Can critical illness insurance have tax advantages?
Different types of insurance have different tax implications. FAQ #30 Term Life Insurance answers the question about tax advantages to term life insurance and corporate ownership. Critical illness insurance has its own rules.
Critical illness insurance has one very important difference with term life insurance. Term life insurance is specifically recognized in the tax act and is added to a “tax free” capital dividend account when it is paid out. Critical illness insurance is not paid to this “tax free” capital dividend account when it is paid out. So its payout is by default taxable unless we can argue some other reason for it not being taxable. Valid arguments are (1) it was not deducted to start with and (2) it is not actually income to the recipient.
Tax planning professionals (most of them paid by insurance companies) have come up with several schemes to try to make the payout not taxable while having the premiums tax deductible. The most popular scheme works like this. The company buys critical illness insurance and deducts the premiums just as it would deduct any other insurance premium other than life insurance. Thus, when it is paid out to the company it is taxable income. This does not protect the company from the tax, but does make it taxable at the low corporate rate in most cases. Simultaneously, the insured individual buys an “insurance” policy that bets against the critical illness policy and pays out only when the critical illness does not pay out. So if the individual never uses the critical illness policy, they get a payout. This second policy is never deducted (see option 1 above) and thus, is not taxable when paid out.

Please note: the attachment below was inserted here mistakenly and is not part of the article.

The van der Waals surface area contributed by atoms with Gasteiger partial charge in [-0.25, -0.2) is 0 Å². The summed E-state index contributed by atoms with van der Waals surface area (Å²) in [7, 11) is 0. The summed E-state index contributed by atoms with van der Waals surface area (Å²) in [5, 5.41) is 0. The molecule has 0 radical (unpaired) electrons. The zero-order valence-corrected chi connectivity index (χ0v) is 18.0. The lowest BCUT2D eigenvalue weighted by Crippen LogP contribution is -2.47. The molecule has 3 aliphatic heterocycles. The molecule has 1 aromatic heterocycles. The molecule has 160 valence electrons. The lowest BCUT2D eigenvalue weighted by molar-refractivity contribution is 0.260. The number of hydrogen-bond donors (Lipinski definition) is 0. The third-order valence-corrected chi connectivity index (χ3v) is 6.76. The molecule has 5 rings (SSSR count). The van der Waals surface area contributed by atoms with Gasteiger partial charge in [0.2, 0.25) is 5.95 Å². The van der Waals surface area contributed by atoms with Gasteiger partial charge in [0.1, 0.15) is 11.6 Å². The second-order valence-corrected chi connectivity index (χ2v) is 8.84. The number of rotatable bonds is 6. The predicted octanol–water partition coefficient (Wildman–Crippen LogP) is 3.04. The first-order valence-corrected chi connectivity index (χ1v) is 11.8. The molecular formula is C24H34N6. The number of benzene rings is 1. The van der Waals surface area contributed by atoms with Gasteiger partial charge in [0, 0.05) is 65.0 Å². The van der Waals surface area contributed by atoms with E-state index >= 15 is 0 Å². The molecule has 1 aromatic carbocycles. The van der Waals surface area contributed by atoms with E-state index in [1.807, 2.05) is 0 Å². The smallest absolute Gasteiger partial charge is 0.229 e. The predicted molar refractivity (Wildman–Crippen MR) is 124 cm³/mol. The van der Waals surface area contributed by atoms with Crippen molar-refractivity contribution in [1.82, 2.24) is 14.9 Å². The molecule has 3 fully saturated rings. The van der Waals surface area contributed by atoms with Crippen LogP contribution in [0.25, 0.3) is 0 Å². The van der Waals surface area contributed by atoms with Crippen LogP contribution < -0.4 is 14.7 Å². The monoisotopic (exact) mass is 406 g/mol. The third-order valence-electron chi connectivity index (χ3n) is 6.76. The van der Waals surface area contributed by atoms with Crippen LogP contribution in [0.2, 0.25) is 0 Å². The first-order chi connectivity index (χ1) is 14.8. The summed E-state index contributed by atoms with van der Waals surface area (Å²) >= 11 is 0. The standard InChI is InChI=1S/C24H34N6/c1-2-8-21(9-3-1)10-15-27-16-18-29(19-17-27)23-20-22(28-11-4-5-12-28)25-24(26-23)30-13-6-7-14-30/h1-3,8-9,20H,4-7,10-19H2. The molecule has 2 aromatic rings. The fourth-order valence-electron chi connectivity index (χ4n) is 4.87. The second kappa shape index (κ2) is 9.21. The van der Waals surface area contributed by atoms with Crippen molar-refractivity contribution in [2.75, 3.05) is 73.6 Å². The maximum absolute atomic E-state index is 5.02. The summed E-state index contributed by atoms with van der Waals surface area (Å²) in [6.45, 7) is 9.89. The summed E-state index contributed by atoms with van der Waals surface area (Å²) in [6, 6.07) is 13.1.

The second option is more tenuous and rests on CRA not following all of the steps of the payout. There are schemes that involve burying the critical illness insurance in a package and then when a payout is made it is not directly connected to a deducted payment, thus it is not income to the recipient. The rules are complex here and I suspect that talented tax planners can come up with technically workable schemes. The caveat is the old saying “if it walks like a duck and quacks like a duck; it is a duck”.
Consult us before signing an insurance contract. This will allow us to comment in a timely manner on who or what might be taxed if there is a payout. Each circumstance is different and tax laws continue to change. Perhaps in future there will be a “tax free” rule written in to the tax act for this type of insurance.Download a copy of this issue